We recently upgraded ontap from version 8.02 to 8.1. We read through the release notes, upgrade advisor and the upgrade notes, proceeded with the upgrade which was quite smooth BUT..
No where in the release notes or 8.1 documentation does it mention that in the background (after the upgrade) there is a background process that runs that can potentially dramatically degrade performance of your filer. If anyone from Netapp reads this, can you please ask to add this caveat into the release notes and upgrade advisor.
Right after upgrading there is a background process that begins which is entitled rlw_upgrading. RLW is short for Raid Protection Against Lost Writes. It is new functionality that is added into Data Ontap 8.1.
to see this process you need to be in priv set diag and then aggr status <aggr_name> -v
The issue is, while this process is running, and your dedupe jobs kick in, the CPU will sky rocket to 99% and filer latency goes through the roof. The only way to run the filer sufficiently is to either disable all dedupe, or turn all dedupe schedules to manual.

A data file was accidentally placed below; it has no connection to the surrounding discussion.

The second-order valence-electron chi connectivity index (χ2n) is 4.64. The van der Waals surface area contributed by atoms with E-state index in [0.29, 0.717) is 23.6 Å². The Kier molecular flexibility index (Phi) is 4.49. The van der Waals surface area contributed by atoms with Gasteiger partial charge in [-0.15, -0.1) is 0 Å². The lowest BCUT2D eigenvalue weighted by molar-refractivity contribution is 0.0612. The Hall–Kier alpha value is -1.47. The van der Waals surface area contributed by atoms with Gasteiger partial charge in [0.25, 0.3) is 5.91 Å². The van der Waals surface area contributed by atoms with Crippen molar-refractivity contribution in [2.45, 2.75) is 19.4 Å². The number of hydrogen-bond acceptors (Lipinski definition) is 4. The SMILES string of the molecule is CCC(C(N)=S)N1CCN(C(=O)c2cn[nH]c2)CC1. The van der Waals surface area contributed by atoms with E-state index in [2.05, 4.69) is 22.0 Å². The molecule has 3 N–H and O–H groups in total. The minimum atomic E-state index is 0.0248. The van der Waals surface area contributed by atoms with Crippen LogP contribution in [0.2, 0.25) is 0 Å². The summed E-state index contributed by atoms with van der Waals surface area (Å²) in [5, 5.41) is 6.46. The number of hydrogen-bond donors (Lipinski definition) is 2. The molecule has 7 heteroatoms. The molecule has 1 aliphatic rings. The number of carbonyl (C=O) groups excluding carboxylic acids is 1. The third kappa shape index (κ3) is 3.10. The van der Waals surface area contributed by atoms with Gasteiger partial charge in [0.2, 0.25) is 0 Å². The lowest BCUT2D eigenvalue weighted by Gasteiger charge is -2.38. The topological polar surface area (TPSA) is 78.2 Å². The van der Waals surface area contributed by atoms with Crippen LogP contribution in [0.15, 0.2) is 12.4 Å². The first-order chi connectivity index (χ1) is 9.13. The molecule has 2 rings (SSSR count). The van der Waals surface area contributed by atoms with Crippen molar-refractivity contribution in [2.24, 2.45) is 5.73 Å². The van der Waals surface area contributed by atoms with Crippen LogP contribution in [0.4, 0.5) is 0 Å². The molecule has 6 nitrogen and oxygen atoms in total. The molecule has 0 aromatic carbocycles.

The problem is, this background process has been running for the last 3 weeks on one filer, and the last 2 weeks on another filer.
I have a case open with Netapp at the moment, but was wondering if anyone else has experience with this, or any recommendations/commands as for us to see how long this process has left to complete because no one seems to know much about this process or function ?
Becasuse for the last 2-3 weeks we have not been able to run any deduplication without severly impacting filer latency.
From the support site I found this forum link. Can you view it? It is a post talking about the rlw process isn't in the release notes but the user describes a process still running after a long time and waiting for a support answer. Lost write protect was an option before 8.1 and I don't know what this new protection enhances but am interested to hear back what support comes back with. Did you get a response?